The good news: there’s been more young adult fiction lately featuring fat teenage protagonists. The bad news: the covers of the books don’t actually show any fat teens. This post at Stacked offers a nice string of examples showing body parts instead of girls, pictures of food instead of girls, and girls who are supposedly “plus sized” but are in fact not plus sized at all.
I’m sure you can’t forget the Liar controversy, where the cover featured a white girl when the main character was clearly not white. Why is it we put thin on the cover when the character isn’t (and in some cases is JUST ALRIGHT WITH THAT?).
So I want you to tell me: why can’t we do this? Can you find me a cover with a fat girl who is — how do I say this — a normal, every day person? We know our world isn’t full of perfect bodies and we know we want people to come to love who they are, but if we can’t see it in the world (especially in books that are meant to highlight these said issues) how can we make people believe they are ok?
The comments are good too; Amanda brings up a related point right off the bat:
I think there’s a tendency in general to show only pieces of women on book covers. It’s true there are books with whole thin women on the covers, but in general most covers are pieces of women. I think it’s odd because it objectifies women and has us seeing them as it. “IT’s a butt.” Not “oh there’s a woman with a big round butt.”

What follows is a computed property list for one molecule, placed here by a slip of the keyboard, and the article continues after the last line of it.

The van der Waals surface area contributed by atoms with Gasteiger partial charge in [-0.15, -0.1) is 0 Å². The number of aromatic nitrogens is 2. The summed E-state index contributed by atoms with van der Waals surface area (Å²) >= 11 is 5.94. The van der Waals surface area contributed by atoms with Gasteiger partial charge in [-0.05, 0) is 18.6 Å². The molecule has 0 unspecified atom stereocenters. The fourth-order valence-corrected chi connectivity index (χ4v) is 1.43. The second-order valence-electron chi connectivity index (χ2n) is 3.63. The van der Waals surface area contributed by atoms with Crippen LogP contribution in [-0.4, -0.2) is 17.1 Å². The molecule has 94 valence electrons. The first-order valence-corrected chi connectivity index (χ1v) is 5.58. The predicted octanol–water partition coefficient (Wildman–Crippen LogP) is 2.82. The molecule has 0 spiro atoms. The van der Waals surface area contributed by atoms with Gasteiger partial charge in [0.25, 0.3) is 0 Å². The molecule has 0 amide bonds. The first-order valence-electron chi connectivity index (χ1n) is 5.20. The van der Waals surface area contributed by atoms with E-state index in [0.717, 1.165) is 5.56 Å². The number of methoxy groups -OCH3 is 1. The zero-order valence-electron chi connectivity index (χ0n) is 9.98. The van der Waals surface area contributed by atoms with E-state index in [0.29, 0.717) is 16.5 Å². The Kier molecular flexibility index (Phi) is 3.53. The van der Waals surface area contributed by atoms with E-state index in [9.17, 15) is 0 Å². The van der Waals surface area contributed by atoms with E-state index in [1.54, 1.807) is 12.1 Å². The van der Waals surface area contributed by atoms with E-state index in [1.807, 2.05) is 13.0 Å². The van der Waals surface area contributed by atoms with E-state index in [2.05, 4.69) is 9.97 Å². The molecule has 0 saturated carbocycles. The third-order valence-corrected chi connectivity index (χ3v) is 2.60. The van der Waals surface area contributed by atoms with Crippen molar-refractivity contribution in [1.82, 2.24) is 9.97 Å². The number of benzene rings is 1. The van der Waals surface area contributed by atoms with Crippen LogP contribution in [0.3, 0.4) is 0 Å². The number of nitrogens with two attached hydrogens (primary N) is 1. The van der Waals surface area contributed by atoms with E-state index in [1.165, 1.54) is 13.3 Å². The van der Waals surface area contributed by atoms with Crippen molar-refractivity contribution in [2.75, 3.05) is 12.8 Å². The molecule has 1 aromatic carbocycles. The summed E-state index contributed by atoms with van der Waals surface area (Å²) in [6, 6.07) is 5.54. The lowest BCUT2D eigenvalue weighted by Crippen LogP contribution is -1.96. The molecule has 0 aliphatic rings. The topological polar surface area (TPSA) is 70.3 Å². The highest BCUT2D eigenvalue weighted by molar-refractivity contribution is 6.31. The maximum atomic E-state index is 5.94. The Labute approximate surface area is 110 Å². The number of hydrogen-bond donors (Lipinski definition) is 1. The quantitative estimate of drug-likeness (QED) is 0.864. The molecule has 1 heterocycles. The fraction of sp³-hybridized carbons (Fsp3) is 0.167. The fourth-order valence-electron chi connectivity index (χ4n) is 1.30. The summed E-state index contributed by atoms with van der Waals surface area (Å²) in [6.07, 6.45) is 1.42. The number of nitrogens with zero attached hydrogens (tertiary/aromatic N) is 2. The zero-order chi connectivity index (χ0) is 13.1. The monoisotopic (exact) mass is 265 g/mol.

It’s true; it’s like a variation on the headless fatty. I guess because body parts are less specific than a specific person? Also chicklit often = a pair of shoes on the cover. Because GIRLS LIKE SHOES.
I’m actually writing a YA novel with a plus sized protagonist right now, which makes this issue even more complex for me. I understand that many teen girls who think they’re “fat” and relate to the world like they’re “fat” are actually pretty average looking or what most would call “chubby”; that was certainly true for me. By avoiding putting a specific person on the cover, that does eliminate the compare-and-contrast problem–“I can’t relate to her, she’s not even fat!”
When my book is inevitably published in mass market paperback (just throwing that out there, universe), I’m not sure I’d want to have my main character on the cover, now that I think of it; I don’t usually like covers with people on them because it gets in the way of my ability to imagine the characters. Maybe I will select (with all my power that I will have as a bestselling young adult author, right, universe?) something else emblematic of my story, more universal.
Certainly not, however, an Oreo cookie.
Thanks to Wendy for the link!
Posted by mo pie